The Courier-Mail reports a Galaxy poll conducted November 13-14 from 800 respondents finds Queensland’s Liberal National Party government leading Labor 57-43 on two-party preferred, unchanged on the last such poll in early August. The primary votes are 45% for the LNP (down two), 33% for Labor (down one) and 8% for the Greens (up one), with Katter’s Australian Party well off its highs of earlier in the year at 5% (down one). The Palmer United Party isn’t accounted for, but others is up three to 9%. Campbell Newman’s lead over Annastacia Palaszczuk as preferred premier is down substantially, from 54-31 to 46-33, which seems mostly to do with improved sentiment for Palaszczuk, who is up three on approval to 37% and down six on disapproval to 30%. Newman’s own personal ratings are little changed, with approval down one to 43% and disapproval steady on 49%. The poll also finds 56% backing the government’s decision to target bikies with more than one in three opposed, but 41% rate the measures too tough against 44% who think them appropriate. If Galaxy’s usual practice is any guide, results for federal voting intention in Queensland should follow tomorrow.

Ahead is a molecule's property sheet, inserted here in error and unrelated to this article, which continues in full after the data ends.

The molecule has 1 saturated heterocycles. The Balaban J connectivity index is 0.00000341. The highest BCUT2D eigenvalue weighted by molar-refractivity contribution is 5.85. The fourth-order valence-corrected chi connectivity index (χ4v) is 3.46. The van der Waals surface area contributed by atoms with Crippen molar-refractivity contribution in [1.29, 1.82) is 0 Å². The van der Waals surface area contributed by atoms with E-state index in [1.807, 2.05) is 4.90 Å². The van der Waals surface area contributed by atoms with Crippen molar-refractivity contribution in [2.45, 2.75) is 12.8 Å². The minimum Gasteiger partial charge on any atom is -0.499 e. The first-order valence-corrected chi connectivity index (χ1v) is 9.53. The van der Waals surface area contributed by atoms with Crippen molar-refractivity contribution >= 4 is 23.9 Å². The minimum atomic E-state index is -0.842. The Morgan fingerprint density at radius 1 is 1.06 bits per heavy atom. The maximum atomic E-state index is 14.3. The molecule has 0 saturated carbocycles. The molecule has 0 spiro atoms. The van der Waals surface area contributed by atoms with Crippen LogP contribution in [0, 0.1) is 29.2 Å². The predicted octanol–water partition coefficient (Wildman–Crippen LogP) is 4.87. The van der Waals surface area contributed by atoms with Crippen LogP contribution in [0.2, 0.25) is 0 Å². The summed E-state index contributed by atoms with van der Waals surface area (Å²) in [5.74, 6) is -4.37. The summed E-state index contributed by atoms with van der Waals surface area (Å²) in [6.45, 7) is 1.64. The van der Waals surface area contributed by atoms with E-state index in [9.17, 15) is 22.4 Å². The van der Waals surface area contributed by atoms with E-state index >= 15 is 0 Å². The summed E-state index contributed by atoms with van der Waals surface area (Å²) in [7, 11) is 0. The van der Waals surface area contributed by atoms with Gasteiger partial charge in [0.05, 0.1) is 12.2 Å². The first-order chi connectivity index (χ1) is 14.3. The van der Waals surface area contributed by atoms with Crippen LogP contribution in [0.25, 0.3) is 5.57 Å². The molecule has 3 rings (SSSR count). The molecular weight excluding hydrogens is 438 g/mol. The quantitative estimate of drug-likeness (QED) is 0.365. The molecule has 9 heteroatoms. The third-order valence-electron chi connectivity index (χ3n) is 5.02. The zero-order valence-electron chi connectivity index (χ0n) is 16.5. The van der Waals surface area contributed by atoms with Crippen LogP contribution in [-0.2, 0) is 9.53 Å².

Now for some charts plotting the Newman government’s progress over the current term. The first tracks primary voting intention, two-party preferred being less than entirely illuminating given optional preferential voting and a high others vote of variable composition (shown in grey). Among the things this chart demonstrates is that a glut of Queensland state polling dried up as pollsters were given a federal election to contend with, but it doesn’t appear that the situation has fundamentally changed over that time.
There are also enough data points now to put together a useful chart of preferred premier, which points to a picture of steady and ongoing improvement for Annastacia Palasczcuk.
Then there’s the following brought to us by Possum Comitatus, which I take to be the fruit of polling conducted privately for Together Queensland by ReachTEL. It suggests that Campbell Newman is unlikely to be re-elected should he stand again in Ashgrove, the seat he successfully gate-crashed as part of the scheme at the March 2012 state election which brought him to parliament and the premiership in one fell swoop. The demographic projection model shows how Ashgrove should theoretically be tracking according to modelling based on poll results from throughout Queensland, which Possum interprets as Campbell Newman personally dragging his own vote down by about 4%.